She Sells Seychelles
We chose Sainte Anne Resort and Spa as a base for the start and finish of our island-hopping adventure put together by the brilliant people at Quintessentially Travel. Close to the airport but still on its own little island, ten minutes by boat from Mahé, the resort is currently undergoing a five-star makeover courtesy of general manager Herve Duboscq, who, so far, has introduced some Eastern-style ornamental pools and a chic romantic restaurant called Le Robinson situated on the far side of the island.
No nips or tucks necessary in Sainte Anne’s botanical garden however. Here, you can track down one of the world’s most elusive nuts: the coco du mer. About the size of a rubber ring, it is shaped like a female bottom with a saucy little patch of hair at the base. It’s quite the most comical nut you’ll ever see and something of a mystery, not just because of its size and appearance but also because, as yet, no one has found a use for it. You can’t eat it, you can’t crush it for oil and, beyond reinventing it as a rather clumsy doorstopper, it has zero practical application other than providing a silhouette for a stamp in your passport when you exit the country. Try to sneak a coco du mer out of the Seychelles and you’ll be locked up for 15 years. Rather, pick up a replica at the market in Victoria while you load up on white chillies, cinnamon quills and fresh vanilla.
A 15-minute hop from the mainland by helicopter lies North Island. Here, the basic concept of a hotel goes straight out the window. There are no menus, no cocktail lists, no pre-planned excursions, no breakfast times, no dress codes, nothing to sign after you order something from the bar – just pure, unadulterated island living.
At North, the sands shift depending on the tides, so there’s no knowing if your villa (one of only 11) will have a giant yawning expanse of sand in front of it when you arrive or a thin smidgen of white, such is the ethos of not interfering with nature. And it doesn’t really matter either way anyhow.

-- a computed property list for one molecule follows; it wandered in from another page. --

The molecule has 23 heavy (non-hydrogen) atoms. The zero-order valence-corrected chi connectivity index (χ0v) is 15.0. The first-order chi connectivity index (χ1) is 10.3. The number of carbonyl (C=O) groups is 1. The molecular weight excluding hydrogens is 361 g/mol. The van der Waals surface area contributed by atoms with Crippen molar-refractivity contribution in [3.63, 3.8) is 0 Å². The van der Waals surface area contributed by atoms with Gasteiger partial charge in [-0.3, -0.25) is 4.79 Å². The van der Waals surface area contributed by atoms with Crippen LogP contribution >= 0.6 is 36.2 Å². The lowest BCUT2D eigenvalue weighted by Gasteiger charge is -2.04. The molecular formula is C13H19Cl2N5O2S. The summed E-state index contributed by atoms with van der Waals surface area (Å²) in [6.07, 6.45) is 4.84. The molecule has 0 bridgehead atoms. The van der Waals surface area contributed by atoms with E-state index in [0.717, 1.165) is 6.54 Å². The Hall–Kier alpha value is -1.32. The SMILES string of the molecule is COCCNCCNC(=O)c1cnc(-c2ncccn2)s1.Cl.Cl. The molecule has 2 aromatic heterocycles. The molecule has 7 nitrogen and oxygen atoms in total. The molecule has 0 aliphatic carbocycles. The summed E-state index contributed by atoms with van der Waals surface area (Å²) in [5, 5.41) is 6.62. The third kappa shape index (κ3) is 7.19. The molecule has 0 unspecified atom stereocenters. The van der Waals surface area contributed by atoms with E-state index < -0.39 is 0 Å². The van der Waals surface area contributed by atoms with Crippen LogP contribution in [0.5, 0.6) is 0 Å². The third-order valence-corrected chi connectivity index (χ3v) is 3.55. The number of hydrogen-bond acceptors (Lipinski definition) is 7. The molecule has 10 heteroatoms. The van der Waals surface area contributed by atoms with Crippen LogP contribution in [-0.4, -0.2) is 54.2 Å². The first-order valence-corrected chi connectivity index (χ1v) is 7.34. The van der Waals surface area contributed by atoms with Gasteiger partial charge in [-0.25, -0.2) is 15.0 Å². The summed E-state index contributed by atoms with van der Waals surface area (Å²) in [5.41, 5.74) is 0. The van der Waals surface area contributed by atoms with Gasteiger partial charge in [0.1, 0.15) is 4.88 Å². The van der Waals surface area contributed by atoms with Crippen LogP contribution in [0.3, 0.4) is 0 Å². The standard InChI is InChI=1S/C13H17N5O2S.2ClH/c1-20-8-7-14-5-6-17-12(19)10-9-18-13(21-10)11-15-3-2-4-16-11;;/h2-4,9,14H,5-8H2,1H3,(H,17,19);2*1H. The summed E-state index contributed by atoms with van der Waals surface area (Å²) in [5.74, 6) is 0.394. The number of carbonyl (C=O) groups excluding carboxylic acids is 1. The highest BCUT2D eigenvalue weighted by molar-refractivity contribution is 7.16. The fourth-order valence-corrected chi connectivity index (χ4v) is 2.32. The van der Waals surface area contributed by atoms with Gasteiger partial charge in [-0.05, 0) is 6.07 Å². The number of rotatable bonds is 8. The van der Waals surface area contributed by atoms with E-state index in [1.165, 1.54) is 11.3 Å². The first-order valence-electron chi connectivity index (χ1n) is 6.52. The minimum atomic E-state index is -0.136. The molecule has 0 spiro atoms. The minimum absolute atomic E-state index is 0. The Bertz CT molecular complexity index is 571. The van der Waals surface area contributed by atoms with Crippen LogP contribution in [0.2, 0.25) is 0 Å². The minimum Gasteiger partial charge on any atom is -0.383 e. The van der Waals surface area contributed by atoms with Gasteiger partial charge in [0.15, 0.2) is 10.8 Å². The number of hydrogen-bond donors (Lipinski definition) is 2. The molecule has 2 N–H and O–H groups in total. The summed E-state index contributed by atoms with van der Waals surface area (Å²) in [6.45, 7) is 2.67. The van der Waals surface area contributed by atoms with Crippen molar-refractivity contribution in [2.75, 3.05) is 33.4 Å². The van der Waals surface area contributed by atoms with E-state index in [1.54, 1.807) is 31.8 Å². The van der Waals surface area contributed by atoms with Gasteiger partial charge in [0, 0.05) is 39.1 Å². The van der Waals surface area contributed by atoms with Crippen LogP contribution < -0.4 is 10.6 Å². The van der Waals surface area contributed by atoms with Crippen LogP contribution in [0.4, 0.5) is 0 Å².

When Wilderness Safaris bought the property in 1997, it was in a terrible state, over-run with rats and other non-indigenous life. Previously run as a coconut farm with more than 70,000 trees, the company went bust and the place was abandoned. It took seven years to fully rehabilitate the island exterminating animals and reintroducing endemic species, all overseen by former UN volunteer, Linda Vanherck, the island’s resident biologist. After 300 years of pirates and Arab traders littering the place with flora and fauna that shouldn’t be there, her job is to return the island to its original form using clues from old ship’s journals dating back to 1800. Hence the arrival of 20 enormous Aldabra tortoises (all unwanted pets donated from Mahé) which roam the island and take every opportunity to nibble on the grass around your private pool. Other native reintroductions include blue pigeons, white-eyes, black mud terrapins, takamaka trees, vanilla orchids, coco du mer, six types of palms to name but a few. Flown in by helicopter or shipped over Ark-style two by two, the people at North are fully aware that they are playing God.
Martijn Brouwer, who runs the island, is fairly divine himself. A charming South African with Matthew McConaughey good looks, he’s barefoot and open-shirted at the West beach bar most nights. “Lots of people compare North to Fregate island but we’re younger, trendier and more flexible, ” he explains. And he’s nailed it. Despite the hefty price tag (£1,800 per person per night), North has an informal, hip feel to it. No designer dresses or hair-sprayed blow dries here. But Martin knows a thing or two about exclusivity. Before dropping his anchor at North, he spent eight years as the manager of Necker Island and counts Richard Branson as one of his good friends but the Virgin boss has yet to visit North. Apparently he tried to book last Christmas but the island was full. Referring to Branson, Martin adds: “The other problem is there’s no tennis court for him at the moment. But we can rectify that. There’s a nice spot on the plateau where we could set one up.” Like everything at North, anything is possible.